Every news source from MSNBC to ABC to CBS has trucks and stages stationed around campus, even though they also have nice accommodations in a portion of the university known as the “Media Filing Center.”
The media were not the only people on campus in the days leading up to the debate; members of President Obama’s secret service could also be seen lurking in the shadows. The same day they came around, I was told to pick up both my volunteer and secret service credentials. This was a must; anyone without both of these would not have access to spots on campus as Hofstra went into lockdown on October 15 at 3 p.m.
This made it particularly hard for students – myself included – participatingDemocracy in Performance. My mom was planning to come to see me perform, but nonresidents were not allowed in residents’ halls between 3 p.m. on October 14, until after the debate takes place.
However, it is not a bad thing. These may seem like negatives, but there is a certain sense of adrenaline that comes with the commotion on campus. There are many positive things that go along with my duties, like being featured on ABC and CBS (courtesy of the volunteer committee) and being able to shadow members of the media the night of the debate.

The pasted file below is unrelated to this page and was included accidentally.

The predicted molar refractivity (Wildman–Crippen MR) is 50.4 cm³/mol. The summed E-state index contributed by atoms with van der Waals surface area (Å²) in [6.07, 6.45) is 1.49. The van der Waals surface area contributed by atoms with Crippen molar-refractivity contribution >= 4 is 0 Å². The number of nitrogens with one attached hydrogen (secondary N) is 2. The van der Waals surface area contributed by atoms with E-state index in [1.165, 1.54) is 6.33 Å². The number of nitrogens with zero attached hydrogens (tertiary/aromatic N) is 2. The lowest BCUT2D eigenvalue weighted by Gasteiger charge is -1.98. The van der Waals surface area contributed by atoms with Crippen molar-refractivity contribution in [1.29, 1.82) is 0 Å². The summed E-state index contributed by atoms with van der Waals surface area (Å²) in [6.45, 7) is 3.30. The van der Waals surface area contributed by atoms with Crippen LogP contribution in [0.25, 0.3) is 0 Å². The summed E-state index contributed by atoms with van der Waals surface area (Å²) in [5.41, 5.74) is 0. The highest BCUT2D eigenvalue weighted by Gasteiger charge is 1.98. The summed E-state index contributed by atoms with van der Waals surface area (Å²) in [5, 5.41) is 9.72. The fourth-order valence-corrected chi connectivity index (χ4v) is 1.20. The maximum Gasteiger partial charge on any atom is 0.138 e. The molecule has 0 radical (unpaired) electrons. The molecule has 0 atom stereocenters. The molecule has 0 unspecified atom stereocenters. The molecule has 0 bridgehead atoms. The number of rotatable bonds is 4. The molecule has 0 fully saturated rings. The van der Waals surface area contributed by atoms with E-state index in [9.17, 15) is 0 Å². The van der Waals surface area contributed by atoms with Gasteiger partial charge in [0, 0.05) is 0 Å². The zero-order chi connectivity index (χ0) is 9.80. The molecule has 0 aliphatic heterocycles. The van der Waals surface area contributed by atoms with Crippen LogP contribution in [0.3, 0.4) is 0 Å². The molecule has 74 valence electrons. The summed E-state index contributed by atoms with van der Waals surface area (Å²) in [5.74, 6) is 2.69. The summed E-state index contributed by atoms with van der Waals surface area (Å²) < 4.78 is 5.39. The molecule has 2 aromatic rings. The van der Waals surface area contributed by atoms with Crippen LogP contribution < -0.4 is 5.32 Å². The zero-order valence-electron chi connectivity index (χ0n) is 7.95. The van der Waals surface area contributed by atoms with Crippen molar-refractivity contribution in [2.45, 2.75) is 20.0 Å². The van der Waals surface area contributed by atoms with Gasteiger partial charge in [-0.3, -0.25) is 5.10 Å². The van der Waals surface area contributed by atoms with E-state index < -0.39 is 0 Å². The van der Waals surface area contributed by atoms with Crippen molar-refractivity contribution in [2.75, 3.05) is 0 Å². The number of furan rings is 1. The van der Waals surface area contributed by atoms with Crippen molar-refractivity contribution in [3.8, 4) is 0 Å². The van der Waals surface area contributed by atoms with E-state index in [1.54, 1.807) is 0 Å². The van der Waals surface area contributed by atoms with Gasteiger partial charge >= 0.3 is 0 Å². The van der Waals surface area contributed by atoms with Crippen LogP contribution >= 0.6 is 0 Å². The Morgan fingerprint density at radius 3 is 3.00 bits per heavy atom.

Most people think volunteers get into the debate hall, but that is not the case. Only 200 lucky students get to attend, and they are selected completely by random. However, the volunteers get to do work behind-the-scenes and experience things students otherwise would not. I am ecstatic to be a part of this once in a lifetime chance.
Thank you Hofstra University, and all of the people that made the exciting events this month possible!